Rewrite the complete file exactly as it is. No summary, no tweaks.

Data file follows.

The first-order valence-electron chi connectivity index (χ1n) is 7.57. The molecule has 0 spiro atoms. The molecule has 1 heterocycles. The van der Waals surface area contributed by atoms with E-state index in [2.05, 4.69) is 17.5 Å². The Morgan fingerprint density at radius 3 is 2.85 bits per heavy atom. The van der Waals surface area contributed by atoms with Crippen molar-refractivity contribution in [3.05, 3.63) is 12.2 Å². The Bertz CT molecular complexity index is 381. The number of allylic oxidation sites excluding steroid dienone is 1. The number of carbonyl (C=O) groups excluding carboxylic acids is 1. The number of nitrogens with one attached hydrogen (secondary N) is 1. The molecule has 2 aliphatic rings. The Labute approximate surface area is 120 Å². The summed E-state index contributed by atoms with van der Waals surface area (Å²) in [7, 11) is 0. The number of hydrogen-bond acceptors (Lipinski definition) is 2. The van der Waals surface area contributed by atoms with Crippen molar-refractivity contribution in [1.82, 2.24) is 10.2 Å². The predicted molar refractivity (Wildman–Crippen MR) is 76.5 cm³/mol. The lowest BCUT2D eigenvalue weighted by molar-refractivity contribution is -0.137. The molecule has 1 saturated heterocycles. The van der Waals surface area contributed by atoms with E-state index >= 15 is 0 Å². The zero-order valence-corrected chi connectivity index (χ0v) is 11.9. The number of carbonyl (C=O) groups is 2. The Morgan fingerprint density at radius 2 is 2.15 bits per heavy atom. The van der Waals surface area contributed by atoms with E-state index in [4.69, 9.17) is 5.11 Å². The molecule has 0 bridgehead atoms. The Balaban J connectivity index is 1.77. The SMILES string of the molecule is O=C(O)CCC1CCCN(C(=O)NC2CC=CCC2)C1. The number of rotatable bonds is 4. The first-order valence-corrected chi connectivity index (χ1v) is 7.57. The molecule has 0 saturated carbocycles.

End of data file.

The first-order valence-electron chi connectivity index (χ1n) is 7.57. The molecule has 0 spiro atoms. The molecule has 1 heterocycles. The van der Waals surface area contributed by atoms with E-state index in [2.05, 4.69) is 17.5 Å². The Morgan fingerprint density at radius 3 is 2.85 bits per heavy atom. The van der Waals surface area contributed by atoms with Crippen molar-refractivity contribution in [3.05, 3.63) is 12.2 Å². The Bertz CT molecular complexity index is 381. The number of allylic oxidation sites excluding steroid dienone is 1. The number of carbonyl (C=O) groups excluding carboxylic acids is 1. The number of nitrogens with one attached hydrogen (secondary N) is 1. The molecule has 2 aliphatic rings. The Labute approximate surface area is 120 Å². The summed E-state index contributed by atoms with van der Waals surface area (Å²) in [7, 11) is 0. The number of hydrogen-bond acceptors (Lipinski definition) is 2. The van der Waals surface area contributed by atoms with Crippen molar-refractivity contribution in [1.82, 2.24) is 10.2 Å². The predicted molar refractivity (Wildman–Crippen MR) is 76.5 cm³/mol. The lowest BCUT2D eigenvalue weighted by molar-refractivity contribution is -0.137. The molecule has 1 saturated heterocycles. The van der Waals surface area contributed by atoms with E-state index >= 15 is 0 Å². The zero-order valence-corrected chi connectivity index (χ0v) is 11.9. The number of carbonyl (C=O) groups is 2. The Morgan fingerprint density at radius 2 is 2.15 bits per heavy atom. The van der Waals surface area contributed by atoms with E-state index in [4.69, 9.17) is 5.11 Å². The molecule has 0 bridgehead atoms. The Balaban J connectivity index is 1.77. The SMILES string of the molecule is O=C(O)CCC1CCCN(C(=O)NC2CC=CCC2)C1. The number of rotatable bonds is 4. The first-order valence-corrected chi connectivity index (χ1v) is 7.57. The molecule has 0 saturated carbocycles.